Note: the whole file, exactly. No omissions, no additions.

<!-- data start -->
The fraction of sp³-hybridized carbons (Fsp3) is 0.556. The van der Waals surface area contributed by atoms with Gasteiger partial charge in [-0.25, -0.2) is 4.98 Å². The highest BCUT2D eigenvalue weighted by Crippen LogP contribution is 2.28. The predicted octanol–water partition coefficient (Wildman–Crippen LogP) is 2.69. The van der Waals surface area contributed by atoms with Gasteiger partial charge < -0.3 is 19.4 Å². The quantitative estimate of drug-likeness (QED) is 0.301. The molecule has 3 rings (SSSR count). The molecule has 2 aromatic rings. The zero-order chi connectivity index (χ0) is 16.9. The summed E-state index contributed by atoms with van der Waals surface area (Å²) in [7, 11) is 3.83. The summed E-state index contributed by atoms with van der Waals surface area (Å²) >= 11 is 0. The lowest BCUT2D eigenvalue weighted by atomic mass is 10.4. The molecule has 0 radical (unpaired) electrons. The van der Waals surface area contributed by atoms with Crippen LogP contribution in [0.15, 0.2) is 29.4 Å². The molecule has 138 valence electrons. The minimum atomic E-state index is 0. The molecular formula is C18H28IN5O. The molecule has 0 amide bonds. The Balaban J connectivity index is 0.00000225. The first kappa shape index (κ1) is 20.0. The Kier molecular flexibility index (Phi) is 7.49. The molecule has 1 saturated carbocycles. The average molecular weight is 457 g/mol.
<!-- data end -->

The fraction of sp³-hybridized carbons (Fsp3) is 0.556. The van der Waals surface area contributed by atoms with Gasteiger partial charge in [-0.25, -0.2) is 4.98 Å². The highest BCUT2D eigenvalue weighted by Crippen LogP contribution is 2.28. The predicted octanol–water partition coefficient (Wildman–Crippen LogP) is 2.69. The van der Waals surface area contributed by atoms with Gasteiger partial charge < -0.3 is 19.4 Å². The quantitative estimate of drug-likeness (QED) is 0.301. The molecule has 3 rings (SSSR count). The molecule has 2 aromatic rings. The zero-order chi connectivity index (χ0) is 16.9. The summed E-state index contributed by atoms with van der Waals surface area (Å²) in [7, 11) is 3.83. The summed E-state index contributed by atoms with van der Waals surface area (Å²) >= 11 is 0. The lowest BCUT2D eigenvalue weighted by atomic mass is 10.4. The molecule has 0 radical (unpaired) electrons. The van der Waals surface area contributed by atoms with Crippen LogP contribution in [0.15, 0.2) is 29.4 Å². The molecule has 138 valence electrons. The minimum atomic E-state index is 0. The molecular formula is C18H28IN5O. The molecule has 0 amide bonds. The Balaban J connectivity index is 0.00000225. The first kappa shape index (κ1) is 20.0. The Kier molecular flexibility index (Phi) is 7.49. The molecule has 1 saturated carbocycles. The average molecular weight is 457 g/mol.